Election Impact on Healthcare. Clearly no other topic seems to matter this week as pundits and analysts in and outside of Washington assess the impact of a Republican takeover of the House, gain of six Senate seats and major gains in makeup of state legislatures. What these changes mean for the Electronic Health Record (EHR) Incentive Program and the Accountable Care Act will play out over the next weeks and months. As we begin this process, some cautions are in order. Rumors, dire predictions and speculation will be plentiful and it is well not to overreact precipitously and make major changes in current plans in the absence of facts.
Beginning in January, the House will be controlled by Republicans with Rep. John Boehner (R-Ohio-8) serving as the next likely Speaker. From a large Democratic majority in the 111th Congress, the 112th will look very different—239 Republicans versus 187 Democrats, representing a gain of 60 seats for the GOP. Democrats still hold a majority in the Senate, but lost six seats, ending with 53 to the GOP’s 46. Alaska still remains undecided. In state legislatures, Republicans also made big gains, taking control of at least 19 Democratic-controlled state legislatures, picking up 682 seats. With responsibility for drawing district boundaries for the U.S. House, which takes place next year, decisions of state legislatures will have a major influence on Congressional elections for years to come.
Just how Republicans at the national level choose to flex their newly won muscle will play out as committees organize and the GOP leadership assesses its strategy. During campaigning, many of the new House freshmen vowed to repeal the unspent stimulus funds and the Accountable Care Act—good sound bites, but not so easily done. While the House may quickly pass a bill repealing health reform and unspent stimulus funds to be followed by overriding a presidential veto, the Democratic-led Senate is not likely to go along. Another route is the appropriations process, by denying funding to implement the Accountable Care Act. Implementation costs over the next 10 years, according to the Congressional Budget Office, could run from $5 billion to $10 billion each for the Department of Health and Human Services (HHS) and the Internal Revenue Service (IRS). It is unclear how much of that would need to come from budget increases. In recent years, both the IRS and HHS have survived with their existing budgets.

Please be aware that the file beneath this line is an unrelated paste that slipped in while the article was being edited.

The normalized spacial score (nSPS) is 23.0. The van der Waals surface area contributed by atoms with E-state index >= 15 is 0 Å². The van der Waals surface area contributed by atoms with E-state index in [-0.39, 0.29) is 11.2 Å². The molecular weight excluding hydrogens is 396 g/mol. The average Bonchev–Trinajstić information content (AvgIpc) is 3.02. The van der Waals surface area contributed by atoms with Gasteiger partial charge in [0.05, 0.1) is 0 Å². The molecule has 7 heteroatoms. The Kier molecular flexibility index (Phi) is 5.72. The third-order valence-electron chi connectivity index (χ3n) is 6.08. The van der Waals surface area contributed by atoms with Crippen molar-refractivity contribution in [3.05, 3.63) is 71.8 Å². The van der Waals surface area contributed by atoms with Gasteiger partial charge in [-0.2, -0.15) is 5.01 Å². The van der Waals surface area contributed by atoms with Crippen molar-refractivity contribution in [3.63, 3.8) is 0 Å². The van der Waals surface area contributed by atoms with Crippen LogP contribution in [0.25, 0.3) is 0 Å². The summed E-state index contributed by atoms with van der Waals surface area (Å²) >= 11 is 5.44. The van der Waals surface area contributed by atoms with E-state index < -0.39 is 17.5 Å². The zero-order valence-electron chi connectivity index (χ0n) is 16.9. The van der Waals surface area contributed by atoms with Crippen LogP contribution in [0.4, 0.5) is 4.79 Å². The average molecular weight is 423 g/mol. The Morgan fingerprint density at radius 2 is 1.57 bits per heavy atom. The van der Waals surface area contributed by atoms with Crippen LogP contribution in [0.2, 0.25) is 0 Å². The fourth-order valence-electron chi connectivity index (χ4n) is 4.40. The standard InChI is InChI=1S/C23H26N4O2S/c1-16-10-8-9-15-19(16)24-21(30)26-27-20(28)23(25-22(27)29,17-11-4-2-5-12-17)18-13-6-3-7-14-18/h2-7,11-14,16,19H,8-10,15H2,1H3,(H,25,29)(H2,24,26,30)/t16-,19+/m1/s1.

Other tactics are likely. For example, Rep. Joe Barton (R-Texas-6), who could become the next House Energy and Commerce Committee chair, has outlined his ideas that include subjecting HHS Secretary Kathleen Sebelius and Centers for Medicare & Medicaid Services Administrator Donald Berwick to regular questioning on the reform law and investigating the Obama administration actions on cost estimates of the law before its enactment.
Numerous oversight hearings on the reform law and stimulus programs are anticipated. The new majority, however, is likely to focus mainly on the former, while the Health Information Technology for Economic and Clinical Health Act’s EHR Incentive Program is perhaps a less visible target in that its funding will be incrementally distributed over several years. Further, the initial Office of the National Coordinator for Health information office was created by President George W. Bush, and many of the early legislative proposals were bipartisan. This bipartisan support remains critically important and CHIME and health IT’s many other proponents will continue to emphasize this point on Capitol Hill. With increased oversight hearings, attention may focus on details of the EHR Incentive Program and its aggressive timelines, for example. Certainly, the congressional changes and the overall impact on healthcare are critically important for CIOs and we will continue to track these issues and report on emerging developments in the coming weeks.